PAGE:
4:00 p.m. – 5:00 p.m.
We try to connect with all our clients at least every other week in a phone call. Of course, we email with clients nearly every day, but it’s great to have dedicated time slots to communicate. Our clients tell us their new projects, we tell them about upcoming opportunities, we touch base on strategy and measure results
5:00 p.m. – 7:00 p.m.
Publicists have symbiotic relationships with journalists. We need our clients covered in the media. They need interesting, timely stories that will gain readership. But that doesn’t mean there is a ton of love shared between reporters and PR pros. We hate that they ignore our emails and don’t write about our clients. They hate when we spell their names wrong in pitches or send them stories that aren’t about their beat. But at the end of the day, we still need each other to do our jobs. Getting drinks is a great way to build relationships with journalists. I have taken many a journalist out to drinks and become good friends or acquaintances with them. It’s not even about work – actually, do NOT talk about work when you’re out to drinks! It’s about building a network of people you actually LIKE and want to work with.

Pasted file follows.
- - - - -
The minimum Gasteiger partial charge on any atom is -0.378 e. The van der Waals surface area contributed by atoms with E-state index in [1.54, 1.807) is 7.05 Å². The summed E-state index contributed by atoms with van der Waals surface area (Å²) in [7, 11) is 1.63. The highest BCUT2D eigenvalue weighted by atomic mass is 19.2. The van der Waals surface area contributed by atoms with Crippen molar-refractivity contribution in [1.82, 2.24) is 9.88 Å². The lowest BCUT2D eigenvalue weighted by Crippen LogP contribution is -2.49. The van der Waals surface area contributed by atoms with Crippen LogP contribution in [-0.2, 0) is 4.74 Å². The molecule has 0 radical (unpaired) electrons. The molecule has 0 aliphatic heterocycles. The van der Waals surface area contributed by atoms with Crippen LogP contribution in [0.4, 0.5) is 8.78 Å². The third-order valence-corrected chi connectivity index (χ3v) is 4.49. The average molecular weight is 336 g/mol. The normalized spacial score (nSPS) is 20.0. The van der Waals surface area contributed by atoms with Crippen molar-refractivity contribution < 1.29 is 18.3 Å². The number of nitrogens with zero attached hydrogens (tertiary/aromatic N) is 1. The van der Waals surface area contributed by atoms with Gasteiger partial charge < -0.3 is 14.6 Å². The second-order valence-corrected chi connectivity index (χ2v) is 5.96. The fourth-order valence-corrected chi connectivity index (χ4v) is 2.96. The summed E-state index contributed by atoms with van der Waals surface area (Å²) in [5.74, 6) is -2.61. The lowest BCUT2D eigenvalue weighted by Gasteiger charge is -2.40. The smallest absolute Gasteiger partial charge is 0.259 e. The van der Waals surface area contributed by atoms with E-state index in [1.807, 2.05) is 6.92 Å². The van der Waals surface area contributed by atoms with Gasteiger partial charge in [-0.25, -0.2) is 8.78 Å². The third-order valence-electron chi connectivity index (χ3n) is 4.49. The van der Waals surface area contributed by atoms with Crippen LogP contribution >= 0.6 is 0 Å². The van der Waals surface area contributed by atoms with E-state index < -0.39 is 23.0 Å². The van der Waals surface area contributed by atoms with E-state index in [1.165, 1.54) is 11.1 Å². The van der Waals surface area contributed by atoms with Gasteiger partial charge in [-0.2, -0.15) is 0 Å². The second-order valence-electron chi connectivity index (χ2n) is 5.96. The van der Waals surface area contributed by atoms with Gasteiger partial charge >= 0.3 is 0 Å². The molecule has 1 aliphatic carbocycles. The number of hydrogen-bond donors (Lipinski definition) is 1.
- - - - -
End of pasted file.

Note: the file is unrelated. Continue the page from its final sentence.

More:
7:00 p.m. – 11:00 p.m.
A big part of the PR job is seeing and being seen at events. Events (panels, conferences, parties, mixers, etc.) are a great way to touch base with people you haven’t seen in a while, as well as meet new people and network. Events can range from client happy hours to screenings, premieres, showcases, conference mixers, industry organization galas and more. This is a major perk of the job. Sure, it’s tough going to work the next day after being out all night in the company of great people and too much wine. But there are worse problems to have!
11:00 p.m. – 12:00 a.m.
As a publicist, you’re expected to be connected all the time. Your cell phone is never off-limits, even when it’s after normal working hours. I check email before bed and respond to any urgent requests. That way, I also wake up knowing exactly what to jump right into when I get to work. Now for beauty sleep. You’ll need it to hit the ground running tomorrow!